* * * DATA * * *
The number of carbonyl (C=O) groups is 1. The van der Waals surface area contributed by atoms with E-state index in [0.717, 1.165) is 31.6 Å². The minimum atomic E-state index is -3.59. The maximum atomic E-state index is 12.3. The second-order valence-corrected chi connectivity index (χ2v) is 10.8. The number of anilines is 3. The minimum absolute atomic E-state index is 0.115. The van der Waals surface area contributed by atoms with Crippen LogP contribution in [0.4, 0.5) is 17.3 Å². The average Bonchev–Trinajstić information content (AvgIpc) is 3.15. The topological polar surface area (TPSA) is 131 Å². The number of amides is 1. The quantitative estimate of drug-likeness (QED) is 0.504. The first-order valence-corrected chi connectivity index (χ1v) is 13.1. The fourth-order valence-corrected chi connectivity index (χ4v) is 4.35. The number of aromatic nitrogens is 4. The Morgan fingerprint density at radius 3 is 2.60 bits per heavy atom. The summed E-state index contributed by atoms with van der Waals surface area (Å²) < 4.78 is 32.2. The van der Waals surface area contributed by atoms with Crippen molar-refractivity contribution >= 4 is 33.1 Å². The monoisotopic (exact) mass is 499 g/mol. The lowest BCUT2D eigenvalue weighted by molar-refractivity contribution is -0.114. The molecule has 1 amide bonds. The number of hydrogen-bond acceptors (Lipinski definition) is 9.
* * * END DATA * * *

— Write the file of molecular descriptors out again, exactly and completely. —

The number of carbonyl (C=O) groups is 1. The van der Waals surface area contributed by atoms with E-state index in [0.717, 1.165) is 31.6 Å². The minimum atomic E-state index is -3.59. The maximum atomic E-state index is 12.3. The second-order valence-corrected chi connectivity index (χ2v) is 10.8. The number of anilines is 3. The minimum absolute atomic E-state index is 0.115. The van der Waals surface area contributed by atoms with Crippen LogP contribution in [0.4, 0.5) is 17.3 Å². The average Bonchev–Trinajstić information content (AvgIpc) is 3.15. The topological polar surface area (TPSA) is 131 Å². The number of amides is 1. The quantitative estimate of drug-likeness (QED) is 0.504. The first-order valence-corrected chi connectivity index (χ1v) is 13.1. The fourth-order valence-corrected chi connectivity index (χ4v) is 4.35. The number of aromatic nitrogens is 4. The Morgan fingerprint density at radius 3 is 2.60 bits per heavy atom. The summed E-state index contributed by atoms with van der Waals surface area (Å²) < 4.78 is 32.2. The van der Waals surface area contributed by atoms with Crippen molar-refractivity contribution >= 4 is 33.1 Å². The monoisotopic (exact) mass is 499 g/mol. The lowest BCUT2D eigenvalue weighted by molar-refractivity contribution is -0.114. The molecule has 1 amide bonds. The number of hydrogen-bond acceptors (Lipinski definition) is 9.